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Hampshire village gets wireless broadband

SEEDA pilot project shows the way for more rural partnerships


Homes and businesses in Kingsclere have high-speed Internet access using a novel wireless technology from FDM Broadband after a successful community broadband campaign that is being hailed as a model for other rural villages in the south of England.


FDM Broadband, an Internet service provider specialising in bringing wireless broadband to rural areas, launched its service in the Hampshire village of Kingsclere after its Parish Council secured a £15,000 grant from the South East England Development Agency (SEEDA) to help subsidise the installation.


Villagers had initially hoped to petition BT to upgrade the local telephone exchange for ADSL, but decided to concentrate on FDM Broadband's wireless alternative after it became clear that they would have trouble finding the 500 subscribers that BT required before upgrading the local telephone exchange.


"Kingsclere's population is just 3,500, so BT's trigger level was unrealistically high," said Steve Allam, a local businessman who led the Kingsclere Broadband Campaign. "Rural businesses are falling behind their urban competitors in information technology, and we can't afford to wait a couple of years to get broadband. We had to act fast, and FDM told us they could begin installation if just 50 people registered their interest."


"Wireless broadband is a bit more expensive to install than ADSL, but with the help of the SEEDA grant, we have been able to subsidise the infrastucture costs so that individual subscribers' installation costs are competitive with what people in urban areas are paying for cable or ADSL broadband," explained Parish Councillor Peter Woodman.


"With more than 100 registered prospective subscribers, Kingsclere is well ahead of he national rate of ADSL takeup, which currently stands at around six percent of households," said Woodman. "Demand in rural areas is clearly no lower than it is in the cities; it's just less densely concentrated, which makes providing the infrastructure less attractive to the service providers. But why should rural businesses and businesses be left behind?"


"The big fixed-line providers have been reluctant to expand their infrastructure into many rural areas and have been very ambivalent in their dealings with rural communities like this one," said FDM Broadband managing director Karl Crossman. "If we want to avoid a major digital divide emerging in this country, wireless broadband is going to be essential to bringing broadband to the ten to 20 percent of the population who live in remote rural areas where other infrastructure is unavailable."


In theory, broadband can be delivered via cable television or specially-adapted telephone lines known as ADSL, but these services are not widely available in rural areas. The Government has urged rural villages to adopt a "DIY approach" to bringing broadband to their communities.



The Rt Hon Sir George Young MP, who has championed rural broadband provision in Parliament, is enthusiastic about the first community broadband project in his constituency: "It's an excellent example of what can be achieved when local broadband campaigns work in partnership with local government, the regional development gencies and innovative companies in the private sector," said Sir George before officially activating the Kingsclere network. I congratulate all those in Kingsclere who have put this project together it is an excellent example to other villages who have found that that their exchange is unlikely to be enabled by BT or who would prefer wireless to the other available broadband technologies."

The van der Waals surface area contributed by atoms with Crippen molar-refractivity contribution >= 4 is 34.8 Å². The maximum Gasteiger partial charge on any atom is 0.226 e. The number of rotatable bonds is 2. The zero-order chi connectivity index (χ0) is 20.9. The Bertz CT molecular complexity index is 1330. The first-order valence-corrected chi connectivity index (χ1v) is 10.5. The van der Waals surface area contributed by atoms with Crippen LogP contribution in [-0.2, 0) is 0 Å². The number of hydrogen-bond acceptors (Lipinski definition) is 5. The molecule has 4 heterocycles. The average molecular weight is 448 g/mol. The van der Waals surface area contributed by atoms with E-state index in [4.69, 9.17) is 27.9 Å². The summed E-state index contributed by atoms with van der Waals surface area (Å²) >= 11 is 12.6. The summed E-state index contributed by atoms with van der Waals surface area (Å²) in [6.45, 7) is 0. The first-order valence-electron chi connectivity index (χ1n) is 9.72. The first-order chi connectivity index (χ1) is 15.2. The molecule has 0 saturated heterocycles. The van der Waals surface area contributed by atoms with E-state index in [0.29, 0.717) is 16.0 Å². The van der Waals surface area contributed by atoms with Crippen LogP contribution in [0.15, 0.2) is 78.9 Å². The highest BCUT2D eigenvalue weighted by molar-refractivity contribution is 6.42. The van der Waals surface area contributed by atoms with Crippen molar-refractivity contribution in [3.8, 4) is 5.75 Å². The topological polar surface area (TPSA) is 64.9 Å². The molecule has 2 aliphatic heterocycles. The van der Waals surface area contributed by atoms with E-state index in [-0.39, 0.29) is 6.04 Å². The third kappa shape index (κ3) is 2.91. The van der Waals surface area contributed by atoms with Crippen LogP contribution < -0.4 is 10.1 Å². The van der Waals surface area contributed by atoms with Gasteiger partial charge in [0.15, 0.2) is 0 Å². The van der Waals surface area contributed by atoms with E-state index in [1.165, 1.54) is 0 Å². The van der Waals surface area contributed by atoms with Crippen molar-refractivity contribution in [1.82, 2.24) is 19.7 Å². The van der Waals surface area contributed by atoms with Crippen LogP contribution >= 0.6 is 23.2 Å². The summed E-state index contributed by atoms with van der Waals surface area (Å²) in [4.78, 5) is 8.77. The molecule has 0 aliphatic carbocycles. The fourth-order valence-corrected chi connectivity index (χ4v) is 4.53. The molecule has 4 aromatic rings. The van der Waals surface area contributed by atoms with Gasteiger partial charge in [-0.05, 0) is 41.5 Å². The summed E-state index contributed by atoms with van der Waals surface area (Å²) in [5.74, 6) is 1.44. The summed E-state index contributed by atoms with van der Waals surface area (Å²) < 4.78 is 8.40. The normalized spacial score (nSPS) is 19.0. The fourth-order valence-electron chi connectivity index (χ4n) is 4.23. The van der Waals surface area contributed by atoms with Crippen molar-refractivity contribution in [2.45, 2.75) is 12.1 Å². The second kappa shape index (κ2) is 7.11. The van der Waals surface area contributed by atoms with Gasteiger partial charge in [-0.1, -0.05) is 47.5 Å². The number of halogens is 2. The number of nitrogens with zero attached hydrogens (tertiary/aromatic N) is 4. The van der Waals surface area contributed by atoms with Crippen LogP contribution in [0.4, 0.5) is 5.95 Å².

Kingsclere worked with Basingstoke and Deane Borough Council and Wired Wessex to help expedite the SEEDA grant.


"Wireless communities are an excellent solution in rural areas where it is difficult for individual businesses to access broadband via a landline," said SEEDA's Broadband Manager, Steve Coppins. "Such communities are becoming commonplace as eparate pockets of demand club together throughout some of the more remote areas of the South East. SEEDA, with the help and support of local authorities, and other partners in the region, will continue working towards its objective of making broadband available for all businesses, regardless of size and location."


"With plenty of experience in this field, and our contacts, we were able to 'fast track' the application and secure the SEEDA funding," said Emma Shears, Executive Manager of Wired Wessex. "We are currently working with other local authorities offering a support and consultancy service to local residents and businesses in Hampshire."


Notes To Editors


About FDM Broadband


FDM Broadband is an Internet Service Provider specialising in providing wireless broadband to rural communities. A privately-held company based in Hungerford, Berkshire, FDM is currently rolling out its wireless broadband service to homes and businesses located in rural areas of Berkshire, Hampshire and Wiltshire that do not have access to ADSL or cable broadband.


FDM's wireless broadband service is currently available in Aldbourne, Baydon, Compton, Kingsclere, Kintbury, Lambourn, Hungerford, and Ramsbury. FDM is planning expansion into other rural villages and is developing a franchise model. People interested in getting high-speed access in their area should register with FDM on the web at www.fdmbroadband.net or by calling 0800 587 7897. Anyone interested in taking up a franchise should contact Karl Crossman on 0800 587 7897.


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